I have started my research activity as an MD PhD student at The Medical School, Faculty of Health Sciences, at The Ben-Gurion University, Israel. Completed residency in pediatrics in 2006, and followed that with a fellowship in immunology at the Hospital For Sick Children, Toronto Canada. At the Immunology department in Toronto I have studied basic molecular mechanisms related to immunodeficiency. I have studied in depth the clinical and immunological aspects of Chronic Mucocoutaneous Candidiasis and innate immune defects related to chronic candidiasis and combined immunodeficiency. I was a recipient of the Robert A. Good – Jeffrey Modell, Fellowship in Transplantation and Immunodeficiency, research. After finishing my fellowship I have continued as a clinical assistant and research associate under the guidance of Professor Chaim M. Roifman at the immunology laboratory at the hospital for Sick Children. Upon my return to Israel I have established the immunology research section and joined the pediatric immunology and allergy clinic at the in Kaplan Medical Center. I have continued research as part of the Canada-Israel Immunodeficiency Research Alliance. Among recent studies, we have gained an important understanding of the molecular mechanism underlying candidiasis infections in immunodeficient patients, revealing that mutations in the DNA binding domain of STAT1 can cause progressive immunodeficiency with severe bacterial and viral infections and autoimmunity. Another study conducted with the Liver Transplant Clinic, revealed a unique immunologic mechanism underlying severe allergic reactions to food occurring in post liver transplantation patients.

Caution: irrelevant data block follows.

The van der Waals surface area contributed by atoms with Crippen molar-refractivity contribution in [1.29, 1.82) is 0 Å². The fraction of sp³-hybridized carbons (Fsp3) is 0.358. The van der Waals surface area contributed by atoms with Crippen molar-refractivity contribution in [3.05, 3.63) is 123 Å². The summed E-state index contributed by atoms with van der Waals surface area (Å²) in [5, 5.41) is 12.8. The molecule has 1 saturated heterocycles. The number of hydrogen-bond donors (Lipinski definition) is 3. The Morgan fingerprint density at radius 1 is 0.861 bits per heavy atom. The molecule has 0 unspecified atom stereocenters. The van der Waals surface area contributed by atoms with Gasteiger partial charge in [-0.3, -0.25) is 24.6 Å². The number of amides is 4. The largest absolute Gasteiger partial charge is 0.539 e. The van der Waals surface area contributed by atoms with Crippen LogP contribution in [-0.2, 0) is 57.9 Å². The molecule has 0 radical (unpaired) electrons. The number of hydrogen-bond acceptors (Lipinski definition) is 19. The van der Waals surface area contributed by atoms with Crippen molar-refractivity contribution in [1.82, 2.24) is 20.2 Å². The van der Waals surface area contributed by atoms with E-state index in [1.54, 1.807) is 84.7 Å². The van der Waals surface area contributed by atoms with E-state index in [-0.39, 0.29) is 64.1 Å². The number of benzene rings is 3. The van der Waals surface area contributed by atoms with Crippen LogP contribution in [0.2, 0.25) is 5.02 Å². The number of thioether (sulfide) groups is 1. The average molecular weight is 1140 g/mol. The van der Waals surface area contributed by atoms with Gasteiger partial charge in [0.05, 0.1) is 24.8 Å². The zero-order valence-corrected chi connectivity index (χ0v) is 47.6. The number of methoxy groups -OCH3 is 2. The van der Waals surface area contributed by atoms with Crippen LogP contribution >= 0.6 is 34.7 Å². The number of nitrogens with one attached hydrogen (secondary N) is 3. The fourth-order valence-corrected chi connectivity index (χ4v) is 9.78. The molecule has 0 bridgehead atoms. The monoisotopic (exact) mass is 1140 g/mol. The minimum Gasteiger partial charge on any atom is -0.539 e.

Recently I have assumed the position of Pediatrics department head, at Soroka University Medical Center and establishing a new research facility in immunology with the emphasis on primary immunodeficiency. In our division we serve several hundreds of patients a year with nearly 50 patients receiving IVIg. When encountering the vast unmapped field of, immunology related problems, in our population, I see the establishment of a research laboratory and clinical center as an indispensable tool with great potential for discovery of new immunodeficiency diseases and hopefully allowing further insight of immunology.